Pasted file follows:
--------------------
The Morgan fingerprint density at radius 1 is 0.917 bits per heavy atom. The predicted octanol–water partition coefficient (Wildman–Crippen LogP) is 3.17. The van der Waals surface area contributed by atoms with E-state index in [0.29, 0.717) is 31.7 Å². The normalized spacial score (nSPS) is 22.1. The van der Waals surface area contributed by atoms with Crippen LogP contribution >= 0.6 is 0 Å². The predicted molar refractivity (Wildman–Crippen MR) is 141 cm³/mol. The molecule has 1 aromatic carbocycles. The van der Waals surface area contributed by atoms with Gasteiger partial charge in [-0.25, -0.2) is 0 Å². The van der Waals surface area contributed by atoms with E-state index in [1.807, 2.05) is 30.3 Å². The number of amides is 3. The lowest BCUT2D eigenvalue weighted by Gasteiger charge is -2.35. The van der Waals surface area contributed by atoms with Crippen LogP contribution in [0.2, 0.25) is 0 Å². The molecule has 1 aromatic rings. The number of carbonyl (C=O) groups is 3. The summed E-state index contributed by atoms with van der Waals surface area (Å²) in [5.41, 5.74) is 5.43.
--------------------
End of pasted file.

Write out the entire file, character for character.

The Morgan fingerprint density at radius 1 is 0.917 bits per heavy atom. The predicted octanol–water partition coefficient (Wildman–Crippen LogP) is 3.17. The van der Waals surface area contributed by atoms with E-state index in [0.29, 0.717) is 31.7 Å². The normalized spacial score (nSPS) is 22.1. The van der Waals surface area contributed by atoms with Crippen LogP contribution >= 0.6 is 0 Å². The predicted molar refractivity (Wildman–Crippen MR) is 141 cm³/mol. The molecule has 1 aromatic carbocycles. The van der Waals surface area contributed by atoms with Gasteiger partial charge in [-0.25, -0.2) is 0 Å². The van der Waals surface area contributed by atoms with E-state index in [1.807, 2.05) is 30.3 Å². The number of amides is 3. The lowest BCUT2D eigenvalue weighted by Gasteiger charge is -2.35. The van der Waals surface area contributed by atoms with Crippen LogP contribution in [0.2, 0.25) is 0 Å². The molecule has 1 aromatic rings. The number of carbonyl (C=O) groups is 3. The summed E-state index contributed by atoms with van der Waals surface area (Å²) in [5.41, 5.74) is 5.43.